I need to connect my PIC32 to an Allview Android tablet over USB so that the tablet will charge from my PIC board and also be able to communicate at the same time.

I can connect the PIC32 to a FT312D using the UART.

The FT312D seems to support AOA.

Page 15 of theFT312D datasheet shows an example application that appears to supply the tablet with +5V.

datasheet extras


Is there any special setting or configuration I must do? Do I need an OTG cable? How does this work exactly?


1 Answer 1


The picture that you provided and the datasheet shows that the tablet can be powered / charged from the module where the FTDI312 is, not charged from FTDI312 IC itself (BTW, FTDI312 uses 3.3V).

The image is an "application example", the FTDI312 is only the green box; other components (resistors, ferrite bead, capacitors) will be added to circuit by the user.

enter image description here

Be sure that the 5V power supply meets the requirements for charging the tablet (when charging from micro-USB, all three generic Android tablets that I've had drawed about 1000 mA; check yours). The supply has to power FT312D and probably PIC32, too.

This is not the situation where an OTG cable is needed. An OTG would be needed only if you wanted to power FTDI312 module FROM the tablet.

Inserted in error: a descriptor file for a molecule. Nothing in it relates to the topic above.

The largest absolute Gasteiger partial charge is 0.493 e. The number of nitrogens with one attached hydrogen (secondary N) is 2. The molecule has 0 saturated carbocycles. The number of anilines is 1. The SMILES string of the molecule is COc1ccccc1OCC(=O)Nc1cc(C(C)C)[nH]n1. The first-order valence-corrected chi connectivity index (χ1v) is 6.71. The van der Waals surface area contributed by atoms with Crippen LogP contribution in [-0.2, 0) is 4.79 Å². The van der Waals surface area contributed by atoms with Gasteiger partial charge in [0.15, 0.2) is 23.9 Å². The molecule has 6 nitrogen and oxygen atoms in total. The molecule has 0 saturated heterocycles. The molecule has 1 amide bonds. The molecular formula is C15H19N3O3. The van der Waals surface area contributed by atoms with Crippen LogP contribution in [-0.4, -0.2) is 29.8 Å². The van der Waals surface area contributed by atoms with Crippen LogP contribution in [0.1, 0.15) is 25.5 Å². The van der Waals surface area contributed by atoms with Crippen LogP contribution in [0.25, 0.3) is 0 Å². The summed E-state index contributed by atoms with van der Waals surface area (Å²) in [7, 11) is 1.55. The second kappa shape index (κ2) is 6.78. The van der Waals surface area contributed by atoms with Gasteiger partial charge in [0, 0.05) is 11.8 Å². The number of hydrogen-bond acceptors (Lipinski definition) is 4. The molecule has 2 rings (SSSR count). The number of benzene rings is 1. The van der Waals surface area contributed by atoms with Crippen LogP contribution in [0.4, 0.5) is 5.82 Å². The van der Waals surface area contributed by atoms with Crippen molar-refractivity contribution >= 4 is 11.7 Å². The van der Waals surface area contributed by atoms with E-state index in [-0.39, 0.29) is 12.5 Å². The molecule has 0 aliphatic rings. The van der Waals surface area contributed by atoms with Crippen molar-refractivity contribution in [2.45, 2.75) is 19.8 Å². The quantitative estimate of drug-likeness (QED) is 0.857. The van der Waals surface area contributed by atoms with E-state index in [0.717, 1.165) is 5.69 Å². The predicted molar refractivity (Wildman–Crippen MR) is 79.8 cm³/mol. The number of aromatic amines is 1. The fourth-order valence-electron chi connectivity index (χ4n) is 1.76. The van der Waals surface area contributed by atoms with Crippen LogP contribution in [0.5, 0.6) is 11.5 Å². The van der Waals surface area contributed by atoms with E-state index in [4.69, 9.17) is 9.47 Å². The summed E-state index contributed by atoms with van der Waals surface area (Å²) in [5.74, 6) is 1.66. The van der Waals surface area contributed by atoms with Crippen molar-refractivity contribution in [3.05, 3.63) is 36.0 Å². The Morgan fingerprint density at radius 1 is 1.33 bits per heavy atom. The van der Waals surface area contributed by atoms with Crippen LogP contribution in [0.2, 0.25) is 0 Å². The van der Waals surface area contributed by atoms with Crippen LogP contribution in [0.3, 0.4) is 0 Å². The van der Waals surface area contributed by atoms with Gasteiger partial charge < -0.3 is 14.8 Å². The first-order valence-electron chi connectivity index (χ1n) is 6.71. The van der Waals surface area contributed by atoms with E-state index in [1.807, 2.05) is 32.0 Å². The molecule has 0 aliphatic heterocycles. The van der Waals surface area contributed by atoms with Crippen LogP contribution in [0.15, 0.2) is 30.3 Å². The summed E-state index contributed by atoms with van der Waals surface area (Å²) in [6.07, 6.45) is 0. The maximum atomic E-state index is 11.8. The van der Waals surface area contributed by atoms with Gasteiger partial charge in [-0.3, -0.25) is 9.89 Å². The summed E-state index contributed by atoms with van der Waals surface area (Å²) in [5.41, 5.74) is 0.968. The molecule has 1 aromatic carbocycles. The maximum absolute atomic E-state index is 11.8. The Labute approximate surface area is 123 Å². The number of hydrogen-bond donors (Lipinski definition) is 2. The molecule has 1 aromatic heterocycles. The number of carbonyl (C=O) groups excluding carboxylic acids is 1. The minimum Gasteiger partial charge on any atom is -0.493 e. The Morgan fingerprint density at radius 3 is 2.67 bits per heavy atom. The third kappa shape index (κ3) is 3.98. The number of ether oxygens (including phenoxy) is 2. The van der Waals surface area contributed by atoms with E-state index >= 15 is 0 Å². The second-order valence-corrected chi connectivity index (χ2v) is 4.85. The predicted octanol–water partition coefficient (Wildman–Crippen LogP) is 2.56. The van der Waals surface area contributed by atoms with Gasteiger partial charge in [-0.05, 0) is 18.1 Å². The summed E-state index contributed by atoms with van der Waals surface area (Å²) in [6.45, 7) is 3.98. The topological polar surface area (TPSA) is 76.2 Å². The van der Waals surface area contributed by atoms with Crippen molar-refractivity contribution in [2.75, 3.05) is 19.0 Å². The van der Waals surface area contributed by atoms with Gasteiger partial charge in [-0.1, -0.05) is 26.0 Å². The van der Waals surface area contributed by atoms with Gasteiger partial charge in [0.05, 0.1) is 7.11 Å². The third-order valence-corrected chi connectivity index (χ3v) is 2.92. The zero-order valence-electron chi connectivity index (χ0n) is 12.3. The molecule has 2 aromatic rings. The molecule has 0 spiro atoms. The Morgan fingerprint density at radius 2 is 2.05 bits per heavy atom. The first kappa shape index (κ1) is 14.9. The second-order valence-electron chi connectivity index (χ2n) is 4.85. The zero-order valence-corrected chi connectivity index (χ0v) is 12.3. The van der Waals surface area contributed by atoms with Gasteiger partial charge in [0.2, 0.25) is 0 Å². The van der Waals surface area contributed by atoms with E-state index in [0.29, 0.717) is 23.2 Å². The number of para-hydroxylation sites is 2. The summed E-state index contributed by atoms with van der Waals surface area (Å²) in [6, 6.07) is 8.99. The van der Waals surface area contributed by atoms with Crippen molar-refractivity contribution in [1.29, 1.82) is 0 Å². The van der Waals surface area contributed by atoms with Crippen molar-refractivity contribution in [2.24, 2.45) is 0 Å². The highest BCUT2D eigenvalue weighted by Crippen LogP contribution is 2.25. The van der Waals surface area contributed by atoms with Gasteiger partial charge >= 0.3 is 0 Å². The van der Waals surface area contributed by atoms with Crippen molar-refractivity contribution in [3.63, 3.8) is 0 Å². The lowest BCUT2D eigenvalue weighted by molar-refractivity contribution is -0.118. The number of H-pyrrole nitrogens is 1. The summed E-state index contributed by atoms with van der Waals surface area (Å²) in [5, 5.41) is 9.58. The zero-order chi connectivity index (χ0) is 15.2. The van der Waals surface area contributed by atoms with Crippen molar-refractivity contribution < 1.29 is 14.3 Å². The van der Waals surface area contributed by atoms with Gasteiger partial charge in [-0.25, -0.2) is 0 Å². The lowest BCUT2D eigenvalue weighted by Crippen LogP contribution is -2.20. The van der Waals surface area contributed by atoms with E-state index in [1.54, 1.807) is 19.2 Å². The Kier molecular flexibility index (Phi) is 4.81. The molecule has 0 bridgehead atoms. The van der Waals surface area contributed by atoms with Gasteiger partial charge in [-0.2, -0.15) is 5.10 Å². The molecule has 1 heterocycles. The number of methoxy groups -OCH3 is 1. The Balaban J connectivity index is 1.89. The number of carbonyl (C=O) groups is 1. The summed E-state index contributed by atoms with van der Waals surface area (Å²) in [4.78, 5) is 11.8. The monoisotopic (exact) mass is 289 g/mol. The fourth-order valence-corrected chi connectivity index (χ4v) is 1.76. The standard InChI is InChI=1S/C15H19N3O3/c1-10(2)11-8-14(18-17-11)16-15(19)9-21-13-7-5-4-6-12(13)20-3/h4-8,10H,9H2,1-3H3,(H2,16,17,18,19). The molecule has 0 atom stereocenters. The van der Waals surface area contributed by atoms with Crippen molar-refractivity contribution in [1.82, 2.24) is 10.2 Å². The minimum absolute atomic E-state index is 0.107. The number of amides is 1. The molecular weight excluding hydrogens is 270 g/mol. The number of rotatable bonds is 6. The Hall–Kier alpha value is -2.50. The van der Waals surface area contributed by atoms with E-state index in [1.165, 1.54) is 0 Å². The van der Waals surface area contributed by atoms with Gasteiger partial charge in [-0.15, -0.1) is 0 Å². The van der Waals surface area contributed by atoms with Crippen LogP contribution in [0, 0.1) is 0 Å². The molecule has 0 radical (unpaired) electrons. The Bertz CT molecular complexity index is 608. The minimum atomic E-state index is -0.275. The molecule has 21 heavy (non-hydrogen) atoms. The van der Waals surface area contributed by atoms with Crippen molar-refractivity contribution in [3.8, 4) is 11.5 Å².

• \$\begingroup\$ Just hooked up a meter to an USB charger, seems mine draws about 200 mA. Maybe it's because it's already charged at 95%? \$\endgroup\$
    – Nick M
    Commented Sep 19, 2020 at 11:53
  • \$\begingroup\$ Micro-USB connector is rated for a maximum of 1000mA. All the three generic tablets I've had observed this limit (data from manual; to be honest, I never measured it), and all of them nominally accepted 2A when charged through the thin barrel connector. Since the charging current is defined by the to-be-charged-device, and devices with Lithium rechargeables batts have charging-control ICs, it wouldn't be a surprise if the charge-control IC reduces the charging current when the battery's level approaches 100%. The only way to be sure is doing another measure when the battery is almost depleted. \$\endgroup\$
    – mguima
    Commented Sep 19, 2020 at 18:45
  • \$\begingroup\$ I wonder what happens if the current is limited, eg 100 mA when it tries to draw some 400mA. \$\endgroup\$
    – Nick M
    Commented Sep 19, 2020 at 19:08
  • \$\begingroup\$ If the available charging current is limited, the main consequence is that more time would be needed for charging the device. If a phone can be charged with its standard 1,500 mA charger, and it is connected to a 750 mA charger, it still charges, but takes more time to be fully charged. A charging battery and its charge-control IC doesn't act as a "resistive charge", in the sense that there is not a fixed resistance behaving by ohm's law. \$\endgroup\$
    – mguima
    Commented Sep 19, 2020 at 20:56

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